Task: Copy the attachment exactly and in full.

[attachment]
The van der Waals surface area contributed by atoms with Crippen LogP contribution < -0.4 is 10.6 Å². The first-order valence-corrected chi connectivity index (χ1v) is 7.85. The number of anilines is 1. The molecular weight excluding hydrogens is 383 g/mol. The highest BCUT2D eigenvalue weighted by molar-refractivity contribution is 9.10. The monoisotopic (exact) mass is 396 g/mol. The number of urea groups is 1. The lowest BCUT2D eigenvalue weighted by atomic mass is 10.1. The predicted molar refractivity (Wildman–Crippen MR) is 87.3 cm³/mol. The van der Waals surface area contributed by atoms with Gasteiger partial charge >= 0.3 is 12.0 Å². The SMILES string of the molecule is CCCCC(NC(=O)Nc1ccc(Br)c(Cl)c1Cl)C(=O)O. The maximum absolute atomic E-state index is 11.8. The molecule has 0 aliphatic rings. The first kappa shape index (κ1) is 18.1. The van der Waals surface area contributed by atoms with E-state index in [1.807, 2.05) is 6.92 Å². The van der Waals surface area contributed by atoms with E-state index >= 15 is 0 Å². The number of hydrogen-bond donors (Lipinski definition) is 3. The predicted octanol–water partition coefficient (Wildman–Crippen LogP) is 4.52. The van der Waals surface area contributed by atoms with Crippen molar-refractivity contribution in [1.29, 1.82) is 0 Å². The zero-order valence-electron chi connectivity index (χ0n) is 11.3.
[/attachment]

The van der Waals surface area contributed by atoms with Crippen LogP contribution < -0.4 is 10.6 Å². The first-order valence-corrected chi connectivity index (χ1v) is 7.85. The number of anilines is 1. The molecular weight excluding hydrogens is 383 g/mol. The highest BCUT2D eigenvalue weighted by molar-refractivity contribution is 9.10. The monoisotopic (exact) mass is 396 g/mol. The number of urea groups is 1. The lowest BCUT2D eigenvalue weighted by atomic mass is 10.1. The predicted molar refractivity (Wildman–Crippen MR) is 87.3 cm³/mol. The van der Waals surface area contributed by atoms with Gasteiger partial charge >= 0.3 is 12.0 Å². The SMILES string of the molecule is CCCCC(NC(=O)Nc1ccc(Br)c(Cl)c1Cl)C(=O)O. The maximum absolute atomic E-state index is 11.8. The molecule has 0 aliphatic rings. The first kappa shape index (κ1) is 18.1. The van der Waals surface area contributed by atoms with E-state index in [1.807, 2.05) is 6.92 Å². The van der Waals surface area contributed by atoms with E-state index >= 15 is 0 Å². The number of hydrogen-bond donors (Lipinski definition) is 3. The predicted octanol–water partition coefficient (Wildman–Crippen LogP) is 4.52. The van der Waals surface area contributed by atoms with Crippen molar-refractivity contribution in [1.29, 1.82) is 0 Å². The zero-order valence-electron chi connectivity index (χ0n) is 11.3.